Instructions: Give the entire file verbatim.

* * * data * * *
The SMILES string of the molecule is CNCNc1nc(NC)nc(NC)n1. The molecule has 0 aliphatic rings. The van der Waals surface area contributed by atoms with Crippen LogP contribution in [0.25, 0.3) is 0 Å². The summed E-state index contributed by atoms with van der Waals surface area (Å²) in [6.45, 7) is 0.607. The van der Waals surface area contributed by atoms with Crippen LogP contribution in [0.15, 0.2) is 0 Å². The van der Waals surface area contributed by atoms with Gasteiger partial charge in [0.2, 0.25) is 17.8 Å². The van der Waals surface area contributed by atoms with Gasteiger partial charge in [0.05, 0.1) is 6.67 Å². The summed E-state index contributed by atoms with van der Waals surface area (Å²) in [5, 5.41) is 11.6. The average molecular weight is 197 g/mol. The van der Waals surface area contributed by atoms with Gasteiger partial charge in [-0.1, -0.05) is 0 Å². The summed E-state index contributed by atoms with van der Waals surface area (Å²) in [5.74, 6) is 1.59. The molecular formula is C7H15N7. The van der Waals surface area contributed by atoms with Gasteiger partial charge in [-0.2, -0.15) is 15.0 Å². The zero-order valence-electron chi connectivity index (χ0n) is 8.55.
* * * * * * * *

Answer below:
The SMILES string of the molecule is CNCNc1nc(NC)nc(NC)n1. The molecule has 0 aliphatic rings. The van der Waals surface area contributed by atoms with Crippen LogP contribution in [0.25, 0.3) is 0 Å². The summed E-state index contributed by atoms with van der Waals surface area (Å²) in [6.45, 7) is 0.607. The van der Waals surface area contributed by atoms with Crippen LogP contribution in [0.15, 0.2) is 0 Å². The van der Waals surface area contributed by atoms with Gasteiger partial charge in [0.2, 0.25) is 17.8 Å². The van der Waals surface area contributed by atoms with Gasteiger partial charge in [0.05, 0.1) is 6.67 Å². The summed E-state index contributed by atoms with van der Waals surface area (Å²) in [5, 5.41) is 11.6. The average molecular weight is 197 g/mol. The van der Waals surface area contributed by atoms with Gasteiger partial charge in [-0.1, -0.05) is 0 Å². The summed E-state index contributed by atoms with van der Waals surface area (Å²) in [5.74, 6) is 1.59. The molecular formula is C7H15N7. The van der Waals surface area contributed by atoms with Gasteiger partial charge in [-0.2, -0.15) is 15.0 Å². The zero-order valence-electron chi connectivity index (χ0n) is 8.55.